NEW YORK - Relieved that the U.S. government was lowering the national terror alert level and heartened by reports that Iraq would destroy some missiles, investors bid stocks higher Thursday, reversing much of the previous session’s big sell-off.
Positive economic news - a report of an unexpectedly strong rise in orders to U.S. factories for big-ticket items - also fueled the advance.
Still, analysts remained dubious about the market’s ability to forge a real upward trend in the face of war fears.
“Until this Iraq situation is resolved the market is always going to be running the risk of getting into this war without knowing what it means’’ to the economy, said Barry Berman, head trader for Robert W. Baird & Co. in Milwaukee.
The Dow Jones industrial average closed up 78.01, or 1 percent, at 7,884.99, recovering much of Wednesday’s loss of 102.52.
The broader market also rallied. The Nasdaq composite index rose 20.26, or 1.6 percent, to 1,323.94. The Standard & Poor’s 500 index advanced 9.73, or 1.2 percent, to 837.28.
Wall Street relished news that the Bush administration was lowering the terror alert level from orange - the second highest status - to yellow, suggesting that the threat of a terrorist attack in the United States has eased somewhat.
The market also took heart from a report by Egypt’s news agency that Iraq would announce later in the day that it will comply with a U.N. order to begin destroying its Al Samoud 2 missiles by the weekend.
There was no such comment Thursday from the Iraqi government. The Egyptian Middle East News Agency had quoted unidentified sources in Baghdad as saying the measure was aimed at depriving the United States of justification for attack.
Investors also welcomed the Commerce Department report that orders to U.S. factories for so-called durable goods soared by 3.3 percent in January, the best showing in six months. The jump in orders for items expected to last at least three years was better than the 1 percent advance economists had forecast and was seen as an encouraging sign that the battered manufacturing sector could be rebounding.
Still, analysts are doubtful about the market’s ability to sustain any gains, believing investors will hold back until it’s clearer if and when there will be a war, and what effect it will have on the U.S. economy.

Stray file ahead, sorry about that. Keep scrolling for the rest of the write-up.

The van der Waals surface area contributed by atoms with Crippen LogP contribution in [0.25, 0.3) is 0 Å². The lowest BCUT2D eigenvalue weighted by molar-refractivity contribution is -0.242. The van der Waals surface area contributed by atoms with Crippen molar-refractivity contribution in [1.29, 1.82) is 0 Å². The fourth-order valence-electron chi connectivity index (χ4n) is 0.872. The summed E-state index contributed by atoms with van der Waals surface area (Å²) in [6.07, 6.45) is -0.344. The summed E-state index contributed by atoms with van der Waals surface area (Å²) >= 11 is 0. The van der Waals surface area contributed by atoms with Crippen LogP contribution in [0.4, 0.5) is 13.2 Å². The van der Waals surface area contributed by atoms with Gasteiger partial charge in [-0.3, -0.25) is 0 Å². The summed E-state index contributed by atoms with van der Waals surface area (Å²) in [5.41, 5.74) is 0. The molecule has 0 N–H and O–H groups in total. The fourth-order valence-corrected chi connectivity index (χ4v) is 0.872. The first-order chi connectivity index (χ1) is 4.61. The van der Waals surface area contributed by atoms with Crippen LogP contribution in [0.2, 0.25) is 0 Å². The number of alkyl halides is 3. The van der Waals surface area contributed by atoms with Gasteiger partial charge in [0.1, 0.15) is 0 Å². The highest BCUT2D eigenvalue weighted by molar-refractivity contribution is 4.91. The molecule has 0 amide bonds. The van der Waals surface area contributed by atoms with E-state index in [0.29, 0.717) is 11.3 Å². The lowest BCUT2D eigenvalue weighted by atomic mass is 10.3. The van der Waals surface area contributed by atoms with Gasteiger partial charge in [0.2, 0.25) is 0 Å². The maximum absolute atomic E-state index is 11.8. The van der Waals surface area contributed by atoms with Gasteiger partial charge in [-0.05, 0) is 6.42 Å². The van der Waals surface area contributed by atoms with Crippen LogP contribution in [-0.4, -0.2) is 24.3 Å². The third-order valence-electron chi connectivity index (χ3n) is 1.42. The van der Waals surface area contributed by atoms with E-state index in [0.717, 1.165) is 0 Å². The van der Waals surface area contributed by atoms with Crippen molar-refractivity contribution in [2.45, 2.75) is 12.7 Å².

“Any up day is a good day these days. But I am not giving it too much weight. ... There is still a lot of work to be done in this market. It is still trying to hammer out a low,’’ said Gary Kaltbaum, market technician for Investors’ Edge Partners in Orlando, Fla.
Shares of major manufactures traded higher on the durable goods report. DaimlerChrysler rose 73 cents to $30.07, while Maytag advanced 61 cents to $24.11.
Better-than-anticipated earnings and brokerage house upgrades gave other stocks a lift. PG&E Corp. rose 42 cents to $13.19 on fourth-quarter profits that beat analysts’ expectations by 3 cents a share.
Darden Restaurants, which operates the Red Lobster and Olive Garden chains, climbed $1.05 to $17.85 after J.P. Morgan raised its rating to “overweight’’ from “neutral.’’
But Wall Street was disappointed by a report from the Commerce Department that showed sales of new homes plunged by 15.1 percent last month following a record 4.1 percent advance for December. Investors sold off home builders including Centex, down 17 cents to $55.56.
Advancing issues outnumbered decliners more than 2 to 1 on the New York Stock Exchange. Trading was light at 1.27 billion, below an already light 1.34 billion on Wednesday.
The Russell 2000 index, which tracks smaller company stocks, rose 3.46, or 1 percent, to 361.43.
Overseas, Japan’s Nikkei stock average finished Thursday essentially flat, eking out a gain of just 0.03 percent. In Europe, Britain’s FTSE 100 fell 0.7 percent, France’s CAC-40 rose 2.2 percent, and Germany’s DAX index climbed 2.6 percent.